Alphabetical Movie – Home Fries
The reason I own Home Fries has nothing to do with how much I enjoy the film. The first time I watched it, I enjoyed it a lot. Subsequent viewings have not been so kind.
One thing about the film does hold up and it’s the reason I keep it around. I own this film because of Catherine O’Hara.
If you love good comedy actors and you don’t love Catherine O’Hara, then you just lied to me when you told me you love good comedy actors. It’d be as if you told me that you loved Romantic Comedies but hate When Harry met Sally or you loved Hitchcock films but hated Strangers on a Train.
I suppose such things are possible but why would you ever admit to them?
O’Hara has what I like to call “The Madeline Kahn factor.” By that I mean if you put her into a comedy in any role, all other roles will be irrelevant when she is on the screen.
Take Home Fries. Theoretically the movie is about Luke Wilson and Drew Barrymore and some wacky rom-com complications (like she is pregnant with his step-dad’s child and he is indirectly repsonsible for step dad’s death – wakka wakka) but whenever O’Hara is on the screen, who gives a rip?
She just waltzes around being so much better than everyone else. It is unfair to suggest she is upstaging the other actors because that implies it is intentional. She’s not trying to be better than they are. She just is better than they are.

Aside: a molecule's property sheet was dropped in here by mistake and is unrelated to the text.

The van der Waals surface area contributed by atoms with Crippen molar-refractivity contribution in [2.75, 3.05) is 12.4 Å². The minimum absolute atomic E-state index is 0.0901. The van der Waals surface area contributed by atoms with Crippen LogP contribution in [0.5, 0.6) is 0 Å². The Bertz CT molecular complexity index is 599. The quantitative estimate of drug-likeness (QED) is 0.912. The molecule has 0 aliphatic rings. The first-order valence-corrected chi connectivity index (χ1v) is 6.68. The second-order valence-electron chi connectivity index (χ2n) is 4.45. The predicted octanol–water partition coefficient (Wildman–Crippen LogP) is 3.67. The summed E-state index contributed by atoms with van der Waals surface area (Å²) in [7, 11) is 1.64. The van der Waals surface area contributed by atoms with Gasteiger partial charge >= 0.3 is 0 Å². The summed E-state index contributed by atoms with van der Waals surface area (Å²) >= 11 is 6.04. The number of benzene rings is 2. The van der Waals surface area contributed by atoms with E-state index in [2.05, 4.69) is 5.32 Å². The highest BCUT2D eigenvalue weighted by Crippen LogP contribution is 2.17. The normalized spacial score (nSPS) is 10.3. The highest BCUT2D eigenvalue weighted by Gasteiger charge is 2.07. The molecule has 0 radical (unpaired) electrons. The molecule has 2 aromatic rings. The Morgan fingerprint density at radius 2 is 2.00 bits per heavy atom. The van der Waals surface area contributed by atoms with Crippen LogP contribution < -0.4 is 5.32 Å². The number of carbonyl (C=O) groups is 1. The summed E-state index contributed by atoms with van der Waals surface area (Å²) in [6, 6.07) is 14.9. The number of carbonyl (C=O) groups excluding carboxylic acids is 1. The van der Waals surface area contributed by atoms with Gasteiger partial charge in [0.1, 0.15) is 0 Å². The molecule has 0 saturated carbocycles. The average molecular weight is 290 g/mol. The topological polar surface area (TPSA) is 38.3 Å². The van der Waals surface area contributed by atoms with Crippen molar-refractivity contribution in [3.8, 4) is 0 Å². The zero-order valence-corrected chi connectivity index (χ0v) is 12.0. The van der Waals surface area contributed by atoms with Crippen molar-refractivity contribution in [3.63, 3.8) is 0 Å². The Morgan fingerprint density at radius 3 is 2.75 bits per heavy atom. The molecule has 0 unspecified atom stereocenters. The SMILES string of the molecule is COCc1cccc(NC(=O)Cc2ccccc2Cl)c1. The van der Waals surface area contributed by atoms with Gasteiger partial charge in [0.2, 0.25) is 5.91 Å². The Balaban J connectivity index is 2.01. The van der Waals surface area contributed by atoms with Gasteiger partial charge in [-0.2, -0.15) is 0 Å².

If anything, this film proves that it might be best if O’Hara only appears in Christopher Guest movies because at least in those films, she is surrounded by people who are as charismatic as she is. Does she still upstage them all?
Well, yeah. But at least it looks like they are all on the same stage.
Actually, Chrisopher Guest upstages everyone else in Waiting for Guffman and Jane Lynch upstages everyone in A Mighty Wind…
But I digress.
There is a scene in Home Fries where O’Hara, who is playing the worst mother in the history of mothers (TM) is asked by one of her sons if the other son is really her favorite. She holds up her thumb and forefinger and says “the difference is that much.” It is one of the single greatest lines in the history of great lines.
Now I know O’Hara didn’t write that line and that there are a number of other actresses who could have delivered that line well. She was just in the right role to have the opportunity, right? Maybe, but why does she always seem like she’s in the right role? Isn’t it possible that the reason that line is so memorable is because she delivered it?
O’Hara doesn’t make Home Fries a terrific movie. What she does do is ensure that you remember it long after the same film without her would be forgotten.